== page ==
Our rational mind tells us that if the price is above the target price, then you should not buy. But sometimes there is more to this than first appears. After all, we have put all this effort into analyzing a company, worked out a margin of safety, and then calculated a target price. It can be disappointing if after this we can't take the final step in actually purchasing some stock.
Despite the importance of establishing and staying within your guidelines, sometimes you just want to get started. You have done your homework on a particular company and everything checks out. Now you just want to invest some money in it. But when you calculate the target price with your margin of safety you find that its price is too high. This can be a disappointment that takes some of the enjoyment out of investing.
Suppose you are thinking of investing $10,000. Instead of putting it all into your chosen stock at an unsuitable price, you could just use a part of it. Strictly speaking, this is going against what we have been saying--namely waiting for the right price.
But investing is more than numbers. It is also a mind game. If holding back becomes too stressful, you may end up suddenly putting the lot into the stock. Or even worse. Suddenly putting it into a stock that you have not even researched properly.
I remember it happened to me. When I was starting out I was carefully following the investment guidelines I had developed by studying Buffett and the other great investors. But none of the stocks I was looking at had prices near my target prices. Yet I was so keen to invest more of my money in the stock market.
Then I received a phone call from someone who I thought was a very successful investor. He said that he had been researching a stock and it was a sure thing. He was so confident of it that he encouraged me to even buy call options expiring in three to six months.
After a cursory consideration of the stock, before I knew it, I was on the internet buying shares in a company that I barely knew anything about. As I have now seen many times since, the price went up a few dollars over the next two weeks. And then it started heading down.
Fortunately I managed to sell without too much of loss. Within a year the company was bankrupt. There are analogies with eating. Cutting out a particular food often results in excessive tension and perhaps a sudden binge on the forbidden food. Or, more likely, you show great strength in resisting the strawberry cheesecake at home in your family environment. But, before you know it, you find yourself sitting alone in the airport lounge with the remains of a large Cinnabon sticky bun in front of you. Whereas a small amount of the forbidden food right at the start might not have done much harm and would likely have helped you be more balanced towards the rest of your diet.
There is second factor in the case of investing. It is much more important to invest in quality companies, even if you pay above your target price, than to invest in companies that don't pass our investment criteria as described in the previous sections. Overall, investing in great companies at the wrong time is preferable to the wrong companies at ideal times.
Consider two people investing $10,000 per year in Bed Bath and Beyond each year for the past ten years. Suppose one person always invests at the worst time each year, the time when the stock is at its highest. In contrast, the second person always invests at the best time each year, the time when the stock it at its lowest.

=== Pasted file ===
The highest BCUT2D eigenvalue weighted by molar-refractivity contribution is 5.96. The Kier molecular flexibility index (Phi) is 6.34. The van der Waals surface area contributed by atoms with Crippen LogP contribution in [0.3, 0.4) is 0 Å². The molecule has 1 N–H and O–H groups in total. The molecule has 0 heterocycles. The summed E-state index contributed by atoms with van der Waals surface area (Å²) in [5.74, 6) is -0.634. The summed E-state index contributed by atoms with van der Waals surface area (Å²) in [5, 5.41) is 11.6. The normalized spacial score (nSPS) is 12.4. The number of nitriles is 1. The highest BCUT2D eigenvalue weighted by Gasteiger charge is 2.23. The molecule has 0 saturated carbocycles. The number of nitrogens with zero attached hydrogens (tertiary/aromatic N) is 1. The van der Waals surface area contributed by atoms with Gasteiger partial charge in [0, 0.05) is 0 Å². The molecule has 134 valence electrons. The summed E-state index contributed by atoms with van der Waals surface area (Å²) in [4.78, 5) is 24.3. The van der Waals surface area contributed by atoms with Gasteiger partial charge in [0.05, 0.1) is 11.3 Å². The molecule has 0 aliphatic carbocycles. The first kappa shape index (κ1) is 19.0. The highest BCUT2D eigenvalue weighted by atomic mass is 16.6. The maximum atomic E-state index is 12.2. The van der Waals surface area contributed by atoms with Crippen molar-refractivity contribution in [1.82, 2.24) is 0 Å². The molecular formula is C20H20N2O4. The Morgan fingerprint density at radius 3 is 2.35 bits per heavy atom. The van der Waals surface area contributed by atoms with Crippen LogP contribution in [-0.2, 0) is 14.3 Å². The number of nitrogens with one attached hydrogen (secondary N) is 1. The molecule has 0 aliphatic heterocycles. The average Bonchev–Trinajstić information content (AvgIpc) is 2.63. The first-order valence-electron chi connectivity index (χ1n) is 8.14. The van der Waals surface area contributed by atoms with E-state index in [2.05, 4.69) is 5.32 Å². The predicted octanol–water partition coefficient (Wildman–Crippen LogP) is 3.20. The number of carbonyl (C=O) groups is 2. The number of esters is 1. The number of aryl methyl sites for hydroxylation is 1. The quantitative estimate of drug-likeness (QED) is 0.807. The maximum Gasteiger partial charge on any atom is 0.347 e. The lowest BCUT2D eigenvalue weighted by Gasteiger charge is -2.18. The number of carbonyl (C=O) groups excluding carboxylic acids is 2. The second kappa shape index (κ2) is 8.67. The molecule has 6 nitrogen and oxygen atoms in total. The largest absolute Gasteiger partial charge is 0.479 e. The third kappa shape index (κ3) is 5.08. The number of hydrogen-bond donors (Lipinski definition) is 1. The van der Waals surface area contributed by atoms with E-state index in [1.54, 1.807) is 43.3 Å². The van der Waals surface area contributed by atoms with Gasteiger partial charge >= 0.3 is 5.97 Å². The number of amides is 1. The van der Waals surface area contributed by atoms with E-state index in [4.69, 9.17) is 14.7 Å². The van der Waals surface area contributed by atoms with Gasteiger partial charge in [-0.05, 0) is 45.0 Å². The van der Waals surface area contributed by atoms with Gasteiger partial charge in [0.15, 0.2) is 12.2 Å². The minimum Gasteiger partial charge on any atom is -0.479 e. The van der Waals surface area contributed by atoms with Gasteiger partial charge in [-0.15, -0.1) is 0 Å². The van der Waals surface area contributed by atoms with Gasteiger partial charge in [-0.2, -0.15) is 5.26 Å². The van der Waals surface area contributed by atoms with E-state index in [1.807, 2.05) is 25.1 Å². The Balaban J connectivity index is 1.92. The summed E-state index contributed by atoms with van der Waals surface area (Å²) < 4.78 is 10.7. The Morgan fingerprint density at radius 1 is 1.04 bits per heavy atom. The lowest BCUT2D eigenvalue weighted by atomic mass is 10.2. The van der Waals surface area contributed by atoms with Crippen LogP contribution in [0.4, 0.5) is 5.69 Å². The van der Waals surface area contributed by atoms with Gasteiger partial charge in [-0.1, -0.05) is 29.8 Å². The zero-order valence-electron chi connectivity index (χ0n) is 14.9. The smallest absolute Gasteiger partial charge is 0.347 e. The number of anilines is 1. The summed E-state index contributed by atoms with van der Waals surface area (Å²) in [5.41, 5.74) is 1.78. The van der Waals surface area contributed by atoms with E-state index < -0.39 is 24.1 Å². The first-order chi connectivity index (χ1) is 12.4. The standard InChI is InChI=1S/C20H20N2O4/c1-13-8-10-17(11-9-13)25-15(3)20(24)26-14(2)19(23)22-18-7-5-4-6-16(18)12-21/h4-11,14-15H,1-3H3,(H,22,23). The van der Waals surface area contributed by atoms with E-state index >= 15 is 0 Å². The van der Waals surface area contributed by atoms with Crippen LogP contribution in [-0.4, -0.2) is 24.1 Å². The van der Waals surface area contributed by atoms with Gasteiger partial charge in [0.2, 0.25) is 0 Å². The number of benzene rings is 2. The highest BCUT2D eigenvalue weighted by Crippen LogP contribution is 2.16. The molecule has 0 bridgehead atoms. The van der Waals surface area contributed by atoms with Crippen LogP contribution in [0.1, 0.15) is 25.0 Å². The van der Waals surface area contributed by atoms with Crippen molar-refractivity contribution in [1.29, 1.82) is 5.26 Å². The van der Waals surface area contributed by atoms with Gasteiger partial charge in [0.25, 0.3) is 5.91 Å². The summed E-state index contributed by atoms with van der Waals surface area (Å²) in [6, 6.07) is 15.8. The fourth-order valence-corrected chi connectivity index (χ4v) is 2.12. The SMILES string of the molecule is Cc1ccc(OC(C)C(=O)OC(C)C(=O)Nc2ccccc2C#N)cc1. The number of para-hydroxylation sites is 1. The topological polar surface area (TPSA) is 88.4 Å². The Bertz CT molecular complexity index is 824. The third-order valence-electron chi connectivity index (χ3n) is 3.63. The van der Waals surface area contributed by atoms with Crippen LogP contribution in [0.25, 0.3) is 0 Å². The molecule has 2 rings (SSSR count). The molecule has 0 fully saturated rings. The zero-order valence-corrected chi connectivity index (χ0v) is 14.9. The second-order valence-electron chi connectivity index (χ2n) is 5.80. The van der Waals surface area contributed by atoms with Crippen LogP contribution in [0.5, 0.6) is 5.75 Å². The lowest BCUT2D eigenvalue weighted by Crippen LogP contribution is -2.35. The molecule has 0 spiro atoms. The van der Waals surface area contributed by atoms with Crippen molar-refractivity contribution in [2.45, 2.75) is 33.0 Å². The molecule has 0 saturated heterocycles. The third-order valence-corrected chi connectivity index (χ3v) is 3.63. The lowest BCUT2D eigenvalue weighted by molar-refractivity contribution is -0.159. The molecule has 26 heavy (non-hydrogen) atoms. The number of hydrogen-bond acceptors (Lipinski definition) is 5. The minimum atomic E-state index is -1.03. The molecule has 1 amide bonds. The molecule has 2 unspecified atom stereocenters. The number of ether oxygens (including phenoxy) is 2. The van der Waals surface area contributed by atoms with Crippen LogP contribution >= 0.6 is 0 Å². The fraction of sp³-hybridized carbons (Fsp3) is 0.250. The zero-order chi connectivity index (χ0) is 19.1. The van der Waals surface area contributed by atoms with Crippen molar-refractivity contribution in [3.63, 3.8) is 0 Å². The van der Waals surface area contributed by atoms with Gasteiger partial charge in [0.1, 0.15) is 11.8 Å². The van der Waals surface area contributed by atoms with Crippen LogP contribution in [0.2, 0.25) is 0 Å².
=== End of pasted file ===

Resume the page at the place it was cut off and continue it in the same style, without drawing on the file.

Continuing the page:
In the first year this would mean that the first person would have paid $4.44 per share and the second person would have paid only $1.84, around 40 percent of the high price. In the second year, the highest and lowest prices were $4.13 and $2.84.
After ten years the portfolio of the 'low" investor would be worth around $851,000. The portfolio of the "high" investor would be worth around $423,000. Of course, $851,000 is a lot better than $423,000. But both are excellent results. And in practice, no one is going to always invest at the worst time and no one is going to always invest at the best time. (Of course, with Conscious Investor, on average your investment time is going to be much closer to the optimal time.)
A similar result holds for ARB in Australia. If two investors follow the same investing pattern that we just described, the "low" investor would have $750,000 at the end of ten years and the "high" investor would have $490,000.
In contrast, if two people followed the same investing pattern with Ford Motor Company, their wealth at the end of ten years would be a dismal $111,000 and $68,000. The point is that it is usually better to invest in great companies, even if your timing is a bit out, than in the majority of companies that are wealth destroyers, no matter when you invest in them.
A third factor is that by investing a portion of the money allocated for a particular company, many people find that this sharpens their motivation and ability to monitor and understand the performance of the company. It sets things up for the possibility of a more sizeable investment later on. Buffett does this. In a television interview in 1993 in Omaha he said that buys 100 shares of many companies. Small investment in companies that interest him ensure that he gets the company reports on time while waiting for the opportunity to make a major investment at the price he has settled on.
Putting these sections together means that, yes, when it comes to our full investment, remember to work within your guidelines. But at the same time, there can be good reasons to put a small amount of your money into great companies, even if the timing is not completely optimal.